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Manual Surface Grinder Skills

Discussion in 'TOOL GRINDERS & SURFACE GRINDERS' started by electrosteam, Jan 16, 2017.

  1. electrosteam

    electrosteam Australia Steel Registered Member

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    I am starting to get familiar with my SG and seeking some advice on skills that used to be learned on the shop floor from more experienced c0-workers.

    When I put a new job on the chuck, I need to test the surface for the high point.
    This seems to take forever as I move the wheel head randomly over the job slowly dropping the head to achieve first contact.
    What do the experts do ?
    Is it beneficial to start with a stationary wheel, or a wheel slowly rotating (I have a VSD) ?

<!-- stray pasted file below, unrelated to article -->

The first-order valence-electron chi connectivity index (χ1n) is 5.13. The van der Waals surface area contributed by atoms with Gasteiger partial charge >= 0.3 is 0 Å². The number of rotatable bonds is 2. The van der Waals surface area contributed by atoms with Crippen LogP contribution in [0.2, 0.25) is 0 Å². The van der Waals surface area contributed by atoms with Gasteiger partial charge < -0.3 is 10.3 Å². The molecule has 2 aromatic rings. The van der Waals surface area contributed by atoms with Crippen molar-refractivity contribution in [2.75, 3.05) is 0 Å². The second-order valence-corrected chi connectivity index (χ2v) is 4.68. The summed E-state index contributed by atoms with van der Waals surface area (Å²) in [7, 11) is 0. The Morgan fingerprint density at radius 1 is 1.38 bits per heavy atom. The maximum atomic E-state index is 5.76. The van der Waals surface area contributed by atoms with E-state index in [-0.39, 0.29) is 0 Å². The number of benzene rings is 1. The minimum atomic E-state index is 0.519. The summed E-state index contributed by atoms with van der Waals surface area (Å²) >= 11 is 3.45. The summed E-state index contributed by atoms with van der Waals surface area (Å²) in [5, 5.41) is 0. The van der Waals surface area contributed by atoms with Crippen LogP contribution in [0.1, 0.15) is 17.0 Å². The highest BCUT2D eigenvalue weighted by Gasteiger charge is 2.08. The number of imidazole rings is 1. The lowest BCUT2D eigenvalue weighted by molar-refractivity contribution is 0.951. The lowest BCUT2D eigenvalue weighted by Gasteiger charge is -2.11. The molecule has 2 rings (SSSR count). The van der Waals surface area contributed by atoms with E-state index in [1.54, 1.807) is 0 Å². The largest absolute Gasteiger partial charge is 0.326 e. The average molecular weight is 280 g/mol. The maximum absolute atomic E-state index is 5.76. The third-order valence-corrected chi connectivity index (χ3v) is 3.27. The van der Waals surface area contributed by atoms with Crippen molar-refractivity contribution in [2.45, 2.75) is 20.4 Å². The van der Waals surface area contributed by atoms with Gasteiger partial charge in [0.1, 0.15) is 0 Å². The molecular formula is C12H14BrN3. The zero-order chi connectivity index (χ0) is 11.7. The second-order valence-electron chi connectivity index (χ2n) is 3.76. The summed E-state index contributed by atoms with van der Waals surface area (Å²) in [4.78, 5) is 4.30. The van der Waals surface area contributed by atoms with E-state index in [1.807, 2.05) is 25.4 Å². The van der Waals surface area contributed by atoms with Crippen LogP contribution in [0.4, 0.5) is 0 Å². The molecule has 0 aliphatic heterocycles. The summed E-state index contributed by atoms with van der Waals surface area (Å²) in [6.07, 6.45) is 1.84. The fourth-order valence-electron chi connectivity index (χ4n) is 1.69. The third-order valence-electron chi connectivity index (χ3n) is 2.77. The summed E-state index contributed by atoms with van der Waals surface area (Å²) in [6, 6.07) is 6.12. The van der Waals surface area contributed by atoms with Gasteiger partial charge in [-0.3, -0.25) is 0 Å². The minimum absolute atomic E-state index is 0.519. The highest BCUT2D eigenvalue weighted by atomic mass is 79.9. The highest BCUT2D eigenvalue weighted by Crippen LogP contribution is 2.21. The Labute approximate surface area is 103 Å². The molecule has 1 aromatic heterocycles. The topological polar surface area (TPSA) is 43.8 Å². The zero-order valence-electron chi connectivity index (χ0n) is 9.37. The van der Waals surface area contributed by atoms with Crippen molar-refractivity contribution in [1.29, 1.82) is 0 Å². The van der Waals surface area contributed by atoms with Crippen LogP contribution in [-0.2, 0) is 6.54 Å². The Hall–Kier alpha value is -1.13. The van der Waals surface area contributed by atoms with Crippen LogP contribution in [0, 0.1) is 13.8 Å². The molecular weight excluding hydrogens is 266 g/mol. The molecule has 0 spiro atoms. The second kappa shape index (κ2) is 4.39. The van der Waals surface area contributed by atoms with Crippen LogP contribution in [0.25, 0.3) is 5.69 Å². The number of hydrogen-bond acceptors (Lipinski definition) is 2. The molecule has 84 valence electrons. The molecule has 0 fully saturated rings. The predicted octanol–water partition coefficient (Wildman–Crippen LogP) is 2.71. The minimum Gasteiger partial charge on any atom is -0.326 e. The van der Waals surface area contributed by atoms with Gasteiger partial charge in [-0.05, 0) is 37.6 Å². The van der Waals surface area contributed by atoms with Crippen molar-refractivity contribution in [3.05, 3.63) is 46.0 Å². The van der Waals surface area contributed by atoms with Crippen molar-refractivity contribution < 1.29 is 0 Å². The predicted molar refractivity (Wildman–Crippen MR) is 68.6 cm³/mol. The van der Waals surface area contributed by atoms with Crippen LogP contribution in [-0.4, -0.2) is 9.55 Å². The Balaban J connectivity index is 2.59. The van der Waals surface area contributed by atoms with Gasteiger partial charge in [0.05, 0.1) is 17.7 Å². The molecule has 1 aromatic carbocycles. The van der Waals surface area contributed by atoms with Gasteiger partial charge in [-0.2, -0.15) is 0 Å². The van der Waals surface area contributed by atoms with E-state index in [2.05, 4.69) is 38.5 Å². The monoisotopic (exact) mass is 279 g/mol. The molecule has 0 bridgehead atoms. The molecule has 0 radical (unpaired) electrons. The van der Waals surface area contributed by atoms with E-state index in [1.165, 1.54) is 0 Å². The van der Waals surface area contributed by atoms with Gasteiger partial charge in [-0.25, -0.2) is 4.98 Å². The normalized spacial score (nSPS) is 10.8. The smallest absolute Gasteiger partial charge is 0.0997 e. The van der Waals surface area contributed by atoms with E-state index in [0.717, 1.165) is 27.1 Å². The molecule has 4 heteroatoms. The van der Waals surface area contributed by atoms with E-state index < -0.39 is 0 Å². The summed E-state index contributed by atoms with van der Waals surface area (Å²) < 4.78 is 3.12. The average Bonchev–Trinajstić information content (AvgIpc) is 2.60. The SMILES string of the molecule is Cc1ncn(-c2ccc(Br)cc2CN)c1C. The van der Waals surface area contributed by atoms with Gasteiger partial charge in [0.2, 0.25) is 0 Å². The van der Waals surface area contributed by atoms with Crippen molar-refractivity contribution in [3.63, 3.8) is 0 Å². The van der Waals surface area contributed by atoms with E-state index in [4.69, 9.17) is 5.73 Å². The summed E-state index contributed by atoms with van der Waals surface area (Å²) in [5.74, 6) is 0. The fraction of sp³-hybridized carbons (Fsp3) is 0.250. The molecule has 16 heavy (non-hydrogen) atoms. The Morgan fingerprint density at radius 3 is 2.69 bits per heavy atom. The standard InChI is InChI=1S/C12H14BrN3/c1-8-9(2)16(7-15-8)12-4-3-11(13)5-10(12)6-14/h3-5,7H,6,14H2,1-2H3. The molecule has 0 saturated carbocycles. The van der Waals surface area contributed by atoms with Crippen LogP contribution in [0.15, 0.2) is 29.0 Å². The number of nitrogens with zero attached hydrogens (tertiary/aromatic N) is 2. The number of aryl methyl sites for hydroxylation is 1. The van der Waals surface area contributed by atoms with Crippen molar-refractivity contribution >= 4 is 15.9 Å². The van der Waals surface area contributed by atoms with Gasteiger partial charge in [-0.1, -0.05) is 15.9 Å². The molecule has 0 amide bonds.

Is a shim stock like paper or plastic film inserted between the job and the wheel useful ?

    It is annoying when the last pass on a two-sided job requires the job to be slid off the chuck, scratching the bottom side.
    I know, it doesn't matter, but how can I minimize it ?
    Would thin plastic film, or other material, minimize the risk of this ?

    The stepover percentage that should be used is a mystery to me ?
    What are the trade-offs for large versus small stepover ?, as related to cut and finish ?

    If I take the job off the chuck for measurement then replaced, the next cut is always more than I expected.
    I have made special effort to clean everything to no avail.
    Is it me or a characteristic of the process ?
    What is it about me or the process that must be improved ?
    Or is it just a fact of life ?

    Is there a reference book available online that deals with this type of practical skill ?

    Regards from sweltering Sydney,
    John